Words During Wars: Bloomfield Stars and Stripes Museum expands

A mannequin wearing a World War II-era service uniform stands at the entrance to the World War II exhibit at the National Stars and Stripe Museum and Library in Bloomfield, Missouri.
Ben Matthews ~ Southeast Missourian

In a small Southeastern Missouri town of 2,000 people sits a 7,500 square-foot museum that began with a phone call from a man in Indiana. It was 1968, and this man had just discovered an original copy of the Stars and Stripes newspaper in a rolled-top desk in his attic. After being denied payment from the Smithsonian -- they only take donations -- this man contacted the Stoddard County Historical Society, who purchased the paper for $250. For the next two decades, veterans, stripers (alumni of the Stars and Stripes) and local townspeople collected old newspapers, artifacts and donations for the historical museum that opened in 1991.

Bloomfield, Missouri, is a town filled with Civil War history, and the original location of the first print edition of Stars and Stripes, a military newspaper created by the soldiers, for the soldiers, that began in 1861. The newspaper was taken over by the Department of Defense during World War I and continues to run today, both online and in print, serving soldiers and their families in the United States and overseas. Even though the newspaper hasn't been printed in Bloomfield for quite some time, the museum remains the only one in the world that highlights the Stars and Stripes role in both American and world history. "People can hold [the newspaper], see what size it was," says Laura Dumey, museum administrator, who loves to meet new people and help them find past editions. "We get a lot of calls from veterans who are looking for copies that they may be in."

It's getting to hear personal stories from people who have lived through times of war or were personally involved with the paper that makes all the hard work worth it. Which is why the museum is diligent about not only highlighting the difficult parts of war but being intentional about remembering the good times, as well.

Jim Mayo, one of the museum founding fathers and past board president, has been involved with the museum from the very beginning. "I'm from Bloomfield, and it was natural, being military," says Jim, who served in the United States Army from 1956 to 1957. This piece of history is "important not just for our town, but for the entire area."

His wife, Sue Mayo, agrees. As a retired librarian at Bloomfield High School, she now serves on the board of directors and recently dropped by to see the new exhibits. "I'm very impressed with the work the employees are doing up there," says Sue.

Of course, that work is only possible because the community has been so supportive of the ongoing process to update and expand the museum. This past November, a benefit dinner hosted by Jim Martin, current board president, allowed the museum to hire five full-time, paid staff members, when there used to be only one.

Morgan Wilkinson, museum curator, is one of the new hires. Born and raised in Bloomfield, she has always loved history. This love led her to Southeast Missouri State University, where she received a bachelor degree in anthropology. In her new role, Wilkinson is in charge of a little bit of everything, including education, programming, donor events and exhibits. She wants the museum to be a place where young and old will revisit again and again.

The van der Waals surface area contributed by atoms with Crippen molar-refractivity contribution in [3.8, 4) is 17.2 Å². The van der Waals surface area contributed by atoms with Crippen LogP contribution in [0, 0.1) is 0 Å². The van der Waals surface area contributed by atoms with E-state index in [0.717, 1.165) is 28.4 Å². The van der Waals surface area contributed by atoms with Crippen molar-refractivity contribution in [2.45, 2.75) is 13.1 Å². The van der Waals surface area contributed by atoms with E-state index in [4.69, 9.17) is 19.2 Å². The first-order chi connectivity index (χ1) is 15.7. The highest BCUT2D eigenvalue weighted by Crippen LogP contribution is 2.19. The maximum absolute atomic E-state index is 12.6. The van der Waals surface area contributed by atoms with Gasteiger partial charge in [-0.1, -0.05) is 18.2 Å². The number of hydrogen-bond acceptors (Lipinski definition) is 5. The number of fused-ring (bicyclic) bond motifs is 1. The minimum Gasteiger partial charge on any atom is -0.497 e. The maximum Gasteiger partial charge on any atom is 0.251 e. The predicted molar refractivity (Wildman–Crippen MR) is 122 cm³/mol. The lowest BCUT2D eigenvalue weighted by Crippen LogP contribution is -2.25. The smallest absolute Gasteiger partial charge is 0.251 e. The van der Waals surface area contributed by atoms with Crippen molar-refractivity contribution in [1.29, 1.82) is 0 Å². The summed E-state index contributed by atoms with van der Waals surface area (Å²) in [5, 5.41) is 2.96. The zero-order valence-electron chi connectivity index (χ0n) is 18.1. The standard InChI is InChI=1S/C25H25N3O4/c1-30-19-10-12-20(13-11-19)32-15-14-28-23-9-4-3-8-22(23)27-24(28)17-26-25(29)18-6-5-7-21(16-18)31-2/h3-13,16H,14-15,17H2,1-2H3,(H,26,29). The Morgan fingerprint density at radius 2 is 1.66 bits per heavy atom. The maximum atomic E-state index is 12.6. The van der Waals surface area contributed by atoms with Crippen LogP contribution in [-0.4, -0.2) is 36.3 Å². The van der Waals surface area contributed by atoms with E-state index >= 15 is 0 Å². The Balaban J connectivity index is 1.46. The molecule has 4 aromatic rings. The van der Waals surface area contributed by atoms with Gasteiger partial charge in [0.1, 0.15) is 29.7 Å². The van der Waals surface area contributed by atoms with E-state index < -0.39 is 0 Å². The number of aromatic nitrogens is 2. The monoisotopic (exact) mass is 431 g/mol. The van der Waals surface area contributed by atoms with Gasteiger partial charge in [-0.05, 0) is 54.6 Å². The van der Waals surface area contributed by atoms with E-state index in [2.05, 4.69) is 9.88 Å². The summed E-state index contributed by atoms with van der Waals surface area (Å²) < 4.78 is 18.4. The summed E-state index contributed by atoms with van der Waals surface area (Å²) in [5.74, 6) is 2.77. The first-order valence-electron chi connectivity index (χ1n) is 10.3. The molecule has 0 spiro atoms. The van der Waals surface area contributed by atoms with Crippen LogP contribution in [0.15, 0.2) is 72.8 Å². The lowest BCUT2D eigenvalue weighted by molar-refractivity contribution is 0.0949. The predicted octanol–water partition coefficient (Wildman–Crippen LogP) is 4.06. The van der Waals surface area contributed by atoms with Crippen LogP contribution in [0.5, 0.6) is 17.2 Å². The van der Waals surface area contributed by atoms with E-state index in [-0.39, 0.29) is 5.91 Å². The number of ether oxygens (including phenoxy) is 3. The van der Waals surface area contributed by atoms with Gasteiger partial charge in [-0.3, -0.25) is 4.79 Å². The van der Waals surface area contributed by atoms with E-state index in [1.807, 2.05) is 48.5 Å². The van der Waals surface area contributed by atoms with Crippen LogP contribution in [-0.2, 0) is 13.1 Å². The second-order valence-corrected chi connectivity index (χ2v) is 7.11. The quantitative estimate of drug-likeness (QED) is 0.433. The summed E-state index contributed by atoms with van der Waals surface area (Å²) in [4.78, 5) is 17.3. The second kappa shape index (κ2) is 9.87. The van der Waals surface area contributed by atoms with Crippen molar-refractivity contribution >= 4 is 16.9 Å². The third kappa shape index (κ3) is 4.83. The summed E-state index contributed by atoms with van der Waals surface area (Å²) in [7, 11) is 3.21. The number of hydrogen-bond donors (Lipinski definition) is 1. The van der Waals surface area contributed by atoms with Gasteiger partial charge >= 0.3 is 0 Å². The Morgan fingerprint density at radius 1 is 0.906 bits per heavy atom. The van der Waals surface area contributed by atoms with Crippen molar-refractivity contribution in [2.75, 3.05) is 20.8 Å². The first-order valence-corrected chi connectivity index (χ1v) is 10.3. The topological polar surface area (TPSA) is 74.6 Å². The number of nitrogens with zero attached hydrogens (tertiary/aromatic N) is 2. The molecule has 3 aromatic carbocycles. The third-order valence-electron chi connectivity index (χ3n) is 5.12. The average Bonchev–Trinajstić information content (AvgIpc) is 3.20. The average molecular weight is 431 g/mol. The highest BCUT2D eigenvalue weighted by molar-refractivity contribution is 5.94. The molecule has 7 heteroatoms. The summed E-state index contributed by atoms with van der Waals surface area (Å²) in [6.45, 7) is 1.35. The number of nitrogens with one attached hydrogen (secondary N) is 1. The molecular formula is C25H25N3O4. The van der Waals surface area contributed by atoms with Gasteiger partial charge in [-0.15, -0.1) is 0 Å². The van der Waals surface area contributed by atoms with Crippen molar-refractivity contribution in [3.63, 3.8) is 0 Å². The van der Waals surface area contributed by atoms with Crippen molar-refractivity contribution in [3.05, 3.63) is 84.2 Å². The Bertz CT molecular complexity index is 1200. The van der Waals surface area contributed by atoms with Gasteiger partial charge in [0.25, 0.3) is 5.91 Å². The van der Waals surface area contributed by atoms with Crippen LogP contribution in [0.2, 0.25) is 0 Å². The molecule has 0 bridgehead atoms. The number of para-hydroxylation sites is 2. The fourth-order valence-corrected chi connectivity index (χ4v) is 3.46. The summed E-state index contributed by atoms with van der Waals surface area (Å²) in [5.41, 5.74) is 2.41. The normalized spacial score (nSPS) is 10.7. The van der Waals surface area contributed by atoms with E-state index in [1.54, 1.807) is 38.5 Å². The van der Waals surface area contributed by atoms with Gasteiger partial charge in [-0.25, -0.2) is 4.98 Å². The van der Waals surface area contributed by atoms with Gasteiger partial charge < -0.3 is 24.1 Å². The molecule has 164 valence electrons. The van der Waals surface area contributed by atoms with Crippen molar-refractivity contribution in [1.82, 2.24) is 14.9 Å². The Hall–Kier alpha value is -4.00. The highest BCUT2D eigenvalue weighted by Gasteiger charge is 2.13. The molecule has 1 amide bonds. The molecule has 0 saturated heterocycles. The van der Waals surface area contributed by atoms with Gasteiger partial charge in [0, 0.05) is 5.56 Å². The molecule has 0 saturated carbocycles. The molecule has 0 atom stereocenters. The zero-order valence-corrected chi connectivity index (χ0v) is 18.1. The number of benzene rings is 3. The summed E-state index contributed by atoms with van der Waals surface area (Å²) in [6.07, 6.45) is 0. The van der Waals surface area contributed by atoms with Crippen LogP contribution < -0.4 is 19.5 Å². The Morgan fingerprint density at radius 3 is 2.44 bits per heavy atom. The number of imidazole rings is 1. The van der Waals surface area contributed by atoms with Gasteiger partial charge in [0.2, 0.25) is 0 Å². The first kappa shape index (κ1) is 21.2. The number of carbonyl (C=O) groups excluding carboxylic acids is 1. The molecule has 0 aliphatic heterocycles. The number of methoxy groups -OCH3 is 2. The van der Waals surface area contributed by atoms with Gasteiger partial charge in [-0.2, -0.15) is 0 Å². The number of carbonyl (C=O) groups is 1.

"We used to be one and done," says Wilkinson, referring to the number of times individuals would visit their location. "People didn't have to come back because there wasn't anything new."

One of three original copies of the Stars and Stripes military newspaper sits on display at the National Stars and Stripe Museum and Library. The inaugural issue was printed Saturday, Nov. 9, 1861, in Bloomfield.
Ben Matthews ~ Southeast Missourian

And that was okay for a time. As a privately-funded, not-for-profit organization, they did what they could. Not necessarily a military museum, not quite a newspaper museum, but somewhere in the middle. As a niche market, they have worked hard to find the right balance of information that will appeal to both military, historians and the general public.

The extra funding has allowed the team of staff members and volunteers to get creative with the new exhibits, making them more interactive and educational. After redoing the World War I section, they introduced a Battle of the Bulge exhibit that children can crawl in and look out. Two of their mini exhibits showcase items you would find in a bunker.

"If kids can't touch things at the museum, you're gonna lose them," says Wilkinson, who enjoyed finding artifacts that were already in the museum and repurposing them for a new use. And the older exhibits are still there, too -- 13 in all -- both permanent and temporary stations that highlight each major military conflict the Stars and Stripes reported on.

In addition to the exhibits, the Stars and Stripes museum hosts a monthly kids' night as well as a week-long summer camp that highlights local and military history. Unfortunately, due to county restrictions during COVID-19, many of these programs have been halted for the near future, but there is still plenty to see. An average guided tour through the museum with a stop in the gift shop takes about 90 minutes. And the best part? It's completely free and close to home.

Currently, the discontinuation of the print edition of Stars and Stripes is being discussed in Congress. While there are many people who do not want to see this happen, the museum is and always will be, as their website, starsandstripesmuseum.com, states, "dedicated to collecting, documenting and preserving materials related to the creation and continued history of the Stars and Stripes military newspaper."